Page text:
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The World Before Your Feet

The World Before Your Feet

The World Before Your Feet chronicles its subject in the middle of his goal to cover all 8,000 miles of New York City streets—on foot.

The World Before Your Feet

3.75 / 5

Inexplicable obsessions can drive humans to a destructive madness—you can see that in much of the work of director Werner Herzog. But New York resident Matt Green has a more benign fixation that, while it may not save the planet, helps him—and us—appreciate what’s right under our nose. Director Jeremy Workman follows Green’s mildly Herzogian quest in the documentary The World Before Your Feet, which chronicles its subject in the middle of his goal to cover all 8,000 miles of New York City streets—on foot.

The peripatetic 37-year old seems at ease in any neighborhood he explores. And explore he does; he doesn’t just barrel down streets chalking up empty miles. As he walks through the five boroughs, Green takes his time. He stops to look at the local flora, which includes such unexpected highlights as fig trees and even a Queens front yard lined with corn stalks. He takes notes on area history, such as a Wall Street site that was once the location of a slave market. Green inventories unusual business titles, such as the curious trend of barbershops that use creative spelling like “cutz,” examples of which number in the hundreds. He keeps a somber tally of 9/11 memorials, which also number in the three figures.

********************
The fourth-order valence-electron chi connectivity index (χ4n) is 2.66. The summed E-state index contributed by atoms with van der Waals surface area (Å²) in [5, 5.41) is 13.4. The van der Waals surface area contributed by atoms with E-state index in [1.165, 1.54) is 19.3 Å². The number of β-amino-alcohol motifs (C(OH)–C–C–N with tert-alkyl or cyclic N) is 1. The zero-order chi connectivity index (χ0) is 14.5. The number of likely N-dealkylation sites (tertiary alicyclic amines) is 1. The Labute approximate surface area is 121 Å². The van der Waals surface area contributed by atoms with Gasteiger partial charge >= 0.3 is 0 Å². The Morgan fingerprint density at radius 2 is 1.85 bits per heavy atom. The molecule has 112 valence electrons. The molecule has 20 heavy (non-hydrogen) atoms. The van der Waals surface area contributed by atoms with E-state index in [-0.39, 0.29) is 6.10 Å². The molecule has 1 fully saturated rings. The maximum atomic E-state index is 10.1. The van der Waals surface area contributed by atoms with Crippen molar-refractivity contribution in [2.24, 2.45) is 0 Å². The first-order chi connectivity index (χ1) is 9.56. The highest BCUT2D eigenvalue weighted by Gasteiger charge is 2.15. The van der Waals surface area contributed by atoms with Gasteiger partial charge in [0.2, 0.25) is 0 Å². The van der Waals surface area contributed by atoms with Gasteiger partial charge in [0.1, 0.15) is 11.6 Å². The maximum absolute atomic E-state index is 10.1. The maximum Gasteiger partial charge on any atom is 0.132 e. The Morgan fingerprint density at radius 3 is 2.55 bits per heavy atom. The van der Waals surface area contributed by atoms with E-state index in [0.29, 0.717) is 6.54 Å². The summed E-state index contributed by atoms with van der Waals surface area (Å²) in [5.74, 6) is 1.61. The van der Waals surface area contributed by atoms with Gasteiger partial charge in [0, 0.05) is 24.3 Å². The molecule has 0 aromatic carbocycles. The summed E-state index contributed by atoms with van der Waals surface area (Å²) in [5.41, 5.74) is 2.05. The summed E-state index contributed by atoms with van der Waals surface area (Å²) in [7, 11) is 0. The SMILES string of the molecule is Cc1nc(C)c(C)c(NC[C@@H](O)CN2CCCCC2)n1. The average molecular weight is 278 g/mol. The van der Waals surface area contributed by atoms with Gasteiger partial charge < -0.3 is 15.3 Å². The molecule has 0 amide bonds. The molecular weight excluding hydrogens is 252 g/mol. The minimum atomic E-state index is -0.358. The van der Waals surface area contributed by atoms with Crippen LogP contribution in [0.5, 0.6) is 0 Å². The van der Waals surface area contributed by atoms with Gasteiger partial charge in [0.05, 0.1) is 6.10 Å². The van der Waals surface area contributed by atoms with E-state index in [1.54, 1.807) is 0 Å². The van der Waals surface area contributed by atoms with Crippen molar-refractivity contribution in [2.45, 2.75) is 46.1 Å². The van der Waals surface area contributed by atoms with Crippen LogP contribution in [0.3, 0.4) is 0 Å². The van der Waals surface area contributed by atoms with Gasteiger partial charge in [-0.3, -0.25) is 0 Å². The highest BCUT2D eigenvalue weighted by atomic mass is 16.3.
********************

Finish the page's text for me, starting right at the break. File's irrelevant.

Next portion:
But most importantly, Green talks to the people he meets along the way. Some of them are friendly, others suspicious, yet the itinerant subject has a way of disarming the skeptical, simply by sharing his curiosity and enthusiasm for the city around him.

Workman, a longtime friend of his subject, spent three years accompanying Green on his walks, so the director knows the material well enough to keep the footage varied, alternating boroughs and weather conditions for the sake of visual rhythm. But Workman is also close enough to the project to run a throughline that focuses on Green’s affable gait. However different the surroundings are, whether it’s the height of summer or the middle of a blizzard that leaves Green and Workman essentially walking the streets of Coney Island alone, the patient, determined pace stays the same.

The World Before Your Feet isn’t just a fluffy feature-length Humans of New York. Green gave up a lot to go on his quest. He walked away from his possessions, an apartment (he couch-surfs and pet-sits his way through the city, covering new ground where he hangs his hat) and an engineering job. As a pair of interviews late in the film demonstrate, he also walked away from relationships; two of Green’s ex-girlfriends indicate without bitterness that Green’s errant expeditions (before he tackled the five boroughs, he walked across the United States) aren’t exactly relationship-friendly.

Green isn’t the only man to attempt to cross the whole city on foot. Author Phillip Lopate wrote a whole book about walking around the Manhattan waterfront, and as a sidebar, Workman talks to a few journeymen who have attempted projects similar to Green’s, a few of whom joined him on his walks. The World Before Your Feet ostensibly focuses on Green, but the film’s real obsession is the same as Green’s, and of anyone who loves walking the greatest city in the world: New York. The busy metropolis may be a flurry of activity that is impossible to grasp in its entirety, but, the movie gently argues, it reveals rich stories at every step—if only you take the time to stop and ask.

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